Here is a wonderful blog by PPG member Debbie Bauer on how to teach a blind or deaf dog to wake up gently.
There is a myth that deaf dogs can be “dangerous” because they will bite when they are startled or woken up.
Could this ever happen? Yes, it could. But it could also happen with a dog that can hear just fine.
Does it happen a lot? No. Most deaf dogs are no threat when startled.
Can this scenario be prevented? Yes, definitely! You can teach your deaf dog to wake up easily and happily. By teaching this skill to your new dog, you can prevent this issue from developing.
Start training when your dog is awake and paying attention to you. Let your dog see you reach towards it. Touch your dog and then pop a wonderful treat into its mouth immediately. Don’t wait to see what your dog will do. There should be no lag time. Just touch and pop the treat into its mouth. Make these really special treats. You want your dog to really look forward to being touched.
If your dog is also blind, give it a moment to become aware that you are nearby before you touch at this stage of teaching. Touch gently and quickly give a treat. In the beginning, give your dog a moment to know you are there, sniff your hand, etc, before touching. You can progress in the same way as working with a deaf dog.
Read full article here >
Here is an interesting Blog by WholeDog Journal on retractable leashes.
Click here to read.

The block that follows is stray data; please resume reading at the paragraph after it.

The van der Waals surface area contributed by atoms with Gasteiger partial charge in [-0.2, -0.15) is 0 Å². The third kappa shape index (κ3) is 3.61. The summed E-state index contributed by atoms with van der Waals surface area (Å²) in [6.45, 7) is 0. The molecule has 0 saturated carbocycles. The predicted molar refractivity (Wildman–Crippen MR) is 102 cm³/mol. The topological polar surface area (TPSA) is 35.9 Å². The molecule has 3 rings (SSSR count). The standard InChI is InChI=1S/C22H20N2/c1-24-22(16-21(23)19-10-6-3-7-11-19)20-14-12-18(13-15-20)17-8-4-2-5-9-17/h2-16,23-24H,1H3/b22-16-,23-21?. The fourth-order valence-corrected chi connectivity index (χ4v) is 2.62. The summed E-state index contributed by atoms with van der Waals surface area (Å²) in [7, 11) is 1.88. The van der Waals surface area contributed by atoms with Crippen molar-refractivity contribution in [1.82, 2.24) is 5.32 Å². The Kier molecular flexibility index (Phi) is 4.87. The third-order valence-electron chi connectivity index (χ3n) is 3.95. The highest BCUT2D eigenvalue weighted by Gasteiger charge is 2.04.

Thank you Eileen Anderson for writing an informative blog on the physics of a prong collar.
Please see additional note at the bottom of the post.
Prong collars, also called pinch collars, are metal chain collars for dogs that include links of prongs whose ends press into the dog’s neck.
When a dog pulls on leash, moves out of position, or is “corrected” with a quick snap of the leash, force is exerted on the dog’s neck through the points of contact of the prongs.
Force is also exerted in these situations when the dog is wearing a flat collar. A correction applied to a dog on a flat collar can also be uncomfortable or even harm the dog.
But when we look at the physics, we can see why the prong collar is more uncomfortable, painful, and potentially damaging.
Check out the rest of the article by clicking here.
by Louise Stapleton-Frappell
Recently, my nephew and I saw a dog running down a busy main road. She was very lucky as between us we managed to redirect her down an alleyway away from all the traffic and eventually I got her to come near enough to me so that I could take hold of her collar. She was obviously very frightened and stressed. A scared dog may well bite so my approach was very slow, low, friendly and unthreatening in order to gain some trust and not put either of us in a risky situation.
She was wearing a rabies tag with the name of a local vet on the back. I held her collar and soothed her while my nephew ran to our car to fetch a leash and some tasty treats. As there was no sign of her owner, I walked her to my car which she happily jumped into. We took her to the vet’s office where they scanned her chip to retrieve her name and owner’s phone number.
It turned out that the dog’s owner was searching for her in a supermarket car park. She had opened the car door and her dog had jumped out and run away. The area we found her in was quite a distance from that supermarket! She was very lucky not to have been runover or lost forever.
Thankfully this story had a happy ending and Princesa was reunited with her owner but not all dogs are as lucky as she was.
Read more >